Major cost overruns common among megaprojects

By Chris McCahill Megaprojects, which have been in the news lately—see Bloomberg and the New Yorker—due to issues with Seattle’s Alaskan Way Viaduct replacement project, frequently experience significant delays and cost overruns, according to researchers at Oxford University. But this

April webinar recap: Intercity buses and state DOTs

By Robbie Webber The April 24 SSTI webinar on intercity buses and the role of state DOTs yielded exciting ideas about how states can facilitate improved connections and service. We were joined in the webinar by MnDOT Commissioner Charlie Zelle and MassDOT staff member Kyle Emge, who runs the

Federal funding fears lead PennDOT to reassert authority over Philly highway billboards

By Bill Holloway The Pennsylvania Department of Transportation recently announced it will reassume its authority to regulate billboards along National Highway System (NHS) routes in Philadelphia. PennDOT, which had allowed the City of Philadelphia to regulate billboards along NHS routes since

Caltrans’ strategic plan embraces multimodalism, sustainability

By Eric Sundquist The nation’s largest state DOT, Caltrans, signaled a strong move toward multimodalism, sustainability, and customer focus in a new strategic management plan released last week. The plan, which comprises a series of performance measures, represents a step away from traditional

WSDOT’s longstanding TDM program getting much deserved recognition

By Bill Holloway Since 1991, the Washington State DOT has been working with employers to reduce the number of people driving to work alone through the Commute Trip Reduction (CTR) program. A recent CityLab article, by Eric Jaffe, highlights the program’s impressive impact on driving habits and

Drivers more likely to ignore crosswalks at speeds above 30 mph

By Chris McCahill High-speed travel in urban areas poses many risks, including a narrower field of vision, longer stopping distances, and increased risk of injury during a collision. According to a new study published by the Transportation Research Board, however, drivers traveling at higher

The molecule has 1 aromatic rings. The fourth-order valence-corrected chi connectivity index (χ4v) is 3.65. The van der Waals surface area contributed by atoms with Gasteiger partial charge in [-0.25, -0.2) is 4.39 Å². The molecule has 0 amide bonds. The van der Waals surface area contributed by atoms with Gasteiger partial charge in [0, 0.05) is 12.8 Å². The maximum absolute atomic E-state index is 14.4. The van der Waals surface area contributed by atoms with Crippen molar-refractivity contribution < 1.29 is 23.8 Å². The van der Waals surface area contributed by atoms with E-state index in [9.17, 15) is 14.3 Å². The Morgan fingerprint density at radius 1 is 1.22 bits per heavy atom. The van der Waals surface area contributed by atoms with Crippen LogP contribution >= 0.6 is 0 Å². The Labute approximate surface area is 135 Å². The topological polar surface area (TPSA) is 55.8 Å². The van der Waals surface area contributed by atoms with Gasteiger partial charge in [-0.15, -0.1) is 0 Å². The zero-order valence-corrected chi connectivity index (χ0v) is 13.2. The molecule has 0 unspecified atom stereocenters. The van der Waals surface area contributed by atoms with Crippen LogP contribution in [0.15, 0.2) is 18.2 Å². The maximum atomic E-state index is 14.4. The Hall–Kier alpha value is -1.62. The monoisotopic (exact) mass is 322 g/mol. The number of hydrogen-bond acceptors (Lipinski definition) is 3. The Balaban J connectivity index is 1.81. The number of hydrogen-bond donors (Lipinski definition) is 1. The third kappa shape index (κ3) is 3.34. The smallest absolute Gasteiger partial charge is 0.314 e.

Learning from better bicycle/vehicle crash reporting: Improving safety and infrastructure

By Mary Ebeling A recent study published in the journal Injury Prevention makes a strong case for better bicycle/motor vehicle crash reporting as a way to improve bicycling safety. The quality of these crash reports currently varies widely, with helmet use and use of other protective equipment

Research shows the indirect economic benefit of public transportation

By Robbie Webber A study done by Cambridge Systematics for NCHRP Project 20-65 examined the indirect economic benefits to society of state investment in public transportation. The study found there are substantial cost savings to other government programs due to increased access to jobs, health

Removing curbs, lane markings, and signage to create a better street

By Bill Holloway In an effort to create a safer, more inviting environment for walkers and bicyclists, the City of Chicago is beginning construction on its first “shared street” project. The idea behind shared streets, also known as woonerfs or living streets, is to erase the boundaries

Unintended consequences: learning from managing traffic volumes on express toll lanes

By Mary Ebeling Despite the prevalence of anti-tolling sentiment reported in the press, cities like Atlanta and Los Angeles that operate variably priced toll lanes have seen early skepticism give way to heavy use of these lanes by commuters. These successes and the approaches taken by the two